“There are many centers that culturally, fundamentally, don’t believe in this change,” said Christopher Landrigan, an associate professor of medicine and pediatrics at Harvard Medical School and a member of the Harvard Work Hours Health and Safety Group at Boston’s Brigham and Women’s Hospital.
Landrigan headed a landmark 2004 study that is largely credited with — or blamed for — the 16-hour rule. His team found that interns working a 24-hour shift in the intensive care unit of Brigham and Women’s committed 36 percent more serious errors than when they worked 16 hours. Among the mistakes: giving a patient a drug to which he had a known allergy, prescribing overdoses of medications by incorrectly calculating dosages and inserting a chest tube on the wrong side.
“Many people of my generation are deeply invested in” the system in which they trained, when 120-hour workweeks were common, said Landrigan, who is 43.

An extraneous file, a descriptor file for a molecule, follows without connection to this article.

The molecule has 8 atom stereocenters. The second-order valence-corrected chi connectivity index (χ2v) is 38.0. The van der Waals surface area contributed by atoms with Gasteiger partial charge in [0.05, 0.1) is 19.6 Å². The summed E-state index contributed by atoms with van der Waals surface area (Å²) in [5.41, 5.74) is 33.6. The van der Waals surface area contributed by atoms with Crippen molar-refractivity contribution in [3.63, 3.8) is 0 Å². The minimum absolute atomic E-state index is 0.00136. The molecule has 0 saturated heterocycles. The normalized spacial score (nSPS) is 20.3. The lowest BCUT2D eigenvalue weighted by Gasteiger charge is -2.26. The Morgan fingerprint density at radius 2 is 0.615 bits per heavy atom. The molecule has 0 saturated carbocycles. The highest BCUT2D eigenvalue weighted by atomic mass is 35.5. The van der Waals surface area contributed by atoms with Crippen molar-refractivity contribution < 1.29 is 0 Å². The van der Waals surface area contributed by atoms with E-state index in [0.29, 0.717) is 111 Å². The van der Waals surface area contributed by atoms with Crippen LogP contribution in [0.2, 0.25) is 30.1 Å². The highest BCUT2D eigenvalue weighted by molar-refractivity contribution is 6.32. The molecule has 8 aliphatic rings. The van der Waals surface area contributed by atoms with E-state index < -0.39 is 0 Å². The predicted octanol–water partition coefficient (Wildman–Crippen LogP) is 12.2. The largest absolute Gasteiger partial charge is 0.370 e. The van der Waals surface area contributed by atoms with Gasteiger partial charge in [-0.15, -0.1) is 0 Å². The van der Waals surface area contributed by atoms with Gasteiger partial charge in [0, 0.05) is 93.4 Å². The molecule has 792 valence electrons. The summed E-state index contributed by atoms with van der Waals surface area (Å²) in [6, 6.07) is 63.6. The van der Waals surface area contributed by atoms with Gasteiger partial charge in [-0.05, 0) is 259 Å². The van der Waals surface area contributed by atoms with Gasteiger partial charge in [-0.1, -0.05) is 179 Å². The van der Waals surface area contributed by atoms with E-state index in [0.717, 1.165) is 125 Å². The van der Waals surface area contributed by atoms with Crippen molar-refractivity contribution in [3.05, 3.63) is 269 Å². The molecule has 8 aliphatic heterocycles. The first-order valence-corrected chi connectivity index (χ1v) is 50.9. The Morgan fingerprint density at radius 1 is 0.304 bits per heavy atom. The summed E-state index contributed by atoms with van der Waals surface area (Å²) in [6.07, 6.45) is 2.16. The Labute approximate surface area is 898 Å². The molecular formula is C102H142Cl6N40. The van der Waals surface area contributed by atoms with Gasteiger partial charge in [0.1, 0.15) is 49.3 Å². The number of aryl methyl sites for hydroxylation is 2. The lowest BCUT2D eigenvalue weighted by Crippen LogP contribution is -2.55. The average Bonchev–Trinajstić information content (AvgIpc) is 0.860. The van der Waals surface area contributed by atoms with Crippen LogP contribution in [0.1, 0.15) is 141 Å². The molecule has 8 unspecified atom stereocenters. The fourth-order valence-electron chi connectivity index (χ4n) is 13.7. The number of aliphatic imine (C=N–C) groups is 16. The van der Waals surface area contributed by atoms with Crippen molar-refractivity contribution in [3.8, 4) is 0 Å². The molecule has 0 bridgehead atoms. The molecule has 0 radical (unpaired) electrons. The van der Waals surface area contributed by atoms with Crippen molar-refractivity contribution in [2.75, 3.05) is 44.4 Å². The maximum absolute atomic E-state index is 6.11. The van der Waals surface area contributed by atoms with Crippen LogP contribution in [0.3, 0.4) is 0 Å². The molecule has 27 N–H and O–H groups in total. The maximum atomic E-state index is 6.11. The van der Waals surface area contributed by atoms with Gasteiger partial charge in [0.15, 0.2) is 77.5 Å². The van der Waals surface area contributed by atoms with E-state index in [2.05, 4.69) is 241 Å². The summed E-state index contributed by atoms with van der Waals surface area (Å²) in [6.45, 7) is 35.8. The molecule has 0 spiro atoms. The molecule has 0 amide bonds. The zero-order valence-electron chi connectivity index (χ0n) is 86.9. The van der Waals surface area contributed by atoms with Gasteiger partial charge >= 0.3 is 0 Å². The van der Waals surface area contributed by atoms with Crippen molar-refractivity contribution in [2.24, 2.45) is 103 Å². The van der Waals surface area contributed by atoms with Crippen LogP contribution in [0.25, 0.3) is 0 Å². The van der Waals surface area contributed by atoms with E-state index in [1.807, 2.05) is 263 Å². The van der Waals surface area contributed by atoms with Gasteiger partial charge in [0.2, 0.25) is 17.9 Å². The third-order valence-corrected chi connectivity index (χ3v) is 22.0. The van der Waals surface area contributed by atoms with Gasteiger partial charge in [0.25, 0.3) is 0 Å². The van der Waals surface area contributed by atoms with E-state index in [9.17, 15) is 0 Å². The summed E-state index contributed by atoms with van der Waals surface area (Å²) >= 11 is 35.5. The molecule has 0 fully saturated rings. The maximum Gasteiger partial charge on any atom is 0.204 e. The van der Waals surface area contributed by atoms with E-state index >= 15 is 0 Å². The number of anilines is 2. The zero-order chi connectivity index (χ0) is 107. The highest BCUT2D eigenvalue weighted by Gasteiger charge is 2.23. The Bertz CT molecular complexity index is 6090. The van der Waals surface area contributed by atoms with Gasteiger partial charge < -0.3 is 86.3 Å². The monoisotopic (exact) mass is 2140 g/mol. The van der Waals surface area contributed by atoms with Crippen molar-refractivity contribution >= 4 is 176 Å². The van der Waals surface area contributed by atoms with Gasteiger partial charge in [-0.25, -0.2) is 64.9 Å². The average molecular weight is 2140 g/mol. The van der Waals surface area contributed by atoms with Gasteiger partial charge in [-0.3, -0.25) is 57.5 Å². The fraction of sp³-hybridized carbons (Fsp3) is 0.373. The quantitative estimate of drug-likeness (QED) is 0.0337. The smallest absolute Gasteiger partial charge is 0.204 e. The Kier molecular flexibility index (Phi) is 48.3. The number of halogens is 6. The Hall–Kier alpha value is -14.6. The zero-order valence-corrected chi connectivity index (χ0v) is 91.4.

Shorter shifts are also occurring at a time of increased hospital admissions at major teaching hospitals, coupled with briefer stays and sicker patients. “The way the system works today, you’re getting a huge volume of patients coming in, and it makes for a much more frenetic environment,” Sen said.
Interns, who earn about $35,000 to $50,000 annually, have long provided cheap labor for teaching hospitals, performing many tasks that don’t require a medical degree. They chase test results, complete mounds of documentation, deal with insurance companies and for years covered hospital wards at night with little supervision. One study estimated that limiting intern shifts to 16 hours would cost $177 million to $982 million annually, an expense teaching hospitals say they can’t afford.
But some places have embraced the change.
Vanderbilt University Hospital’s internal medicine program spent nearly a year revamping its internship, creating day and night teams that work 13 hours, with an overlap to improve patient handoffs. A pair of recent studies found that the new system was working well: Despite increased handoffs, researchers found minimal impact on the efficiency and quality of care that patients received, as measured by readmissions, ICU transfers and other data.